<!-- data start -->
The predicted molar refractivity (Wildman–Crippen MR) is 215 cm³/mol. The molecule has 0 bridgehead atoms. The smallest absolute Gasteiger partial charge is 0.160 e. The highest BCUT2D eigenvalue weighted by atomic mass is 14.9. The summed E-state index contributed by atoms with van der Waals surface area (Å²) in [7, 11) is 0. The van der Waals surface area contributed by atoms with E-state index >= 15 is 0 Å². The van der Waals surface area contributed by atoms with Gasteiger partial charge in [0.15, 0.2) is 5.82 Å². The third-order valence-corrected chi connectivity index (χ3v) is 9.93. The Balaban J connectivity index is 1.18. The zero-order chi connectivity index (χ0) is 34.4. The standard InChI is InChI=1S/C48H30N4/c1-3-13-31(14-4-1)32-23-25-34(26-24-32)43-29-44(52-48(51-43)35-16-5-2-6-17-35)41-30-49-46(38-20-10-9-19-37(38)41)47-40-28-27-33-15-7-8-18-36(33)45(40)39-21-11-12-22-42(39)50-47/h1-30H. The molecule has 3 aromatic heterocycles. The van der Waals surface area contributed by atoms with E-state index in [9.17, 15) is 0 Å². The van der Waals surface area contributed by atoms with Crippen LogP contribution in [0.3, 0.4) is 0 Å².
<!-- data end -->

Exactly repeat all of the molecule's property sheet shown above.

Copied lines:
The predicted molar refractivity (Wildman–Crippen MR) is 215 cm³/mol. The molecule has 0 bridgehead atoms. The smallest absolute Gasteiger partial charge is 0.160 e. The highest BCUT2D eigenvalue weighted by atomic mass is 14.9. The summed E-state index contributed by atoms with van der Waals surface area (Å²) in [7, 11) is 0. The van der Waals surface area contributed by atoms with E-state index >= 15 is 0 Å². The van der Waals surface area contributed by atoms with Gasteiger partial charge in [0.15, 0.2) is 5.82 Å². The third-order valence-corrected chi connectivity index (χ3v) is 9.93. The Balaban J connectivity index is 1.18. The zero-order chi connectivity index (χ0) is 34.4. The standard InChI is InChI=1S/C48H30N4/c1-3-13-31(14-4-1)32-23-25-34(26-24-32)43-29-44(52-48(51-43)35-16-5-2-6-17-35)41-30-49-46(38-20-10-9-19-37(38)41)47-40-28-27-33-15-7-8-18-36(33)45(40)39-21-11-12-22-42(39)50-47/h1-30H. The molecule has 3 aromatic heterocycles. The van der Waals surface area contributed by atoms with E-state index in [9.17, 15) is 0 Å². The van der Waals surface area contributed by atoms with Crippen LogP contribution in [0.3, 0.4) is 0 Å².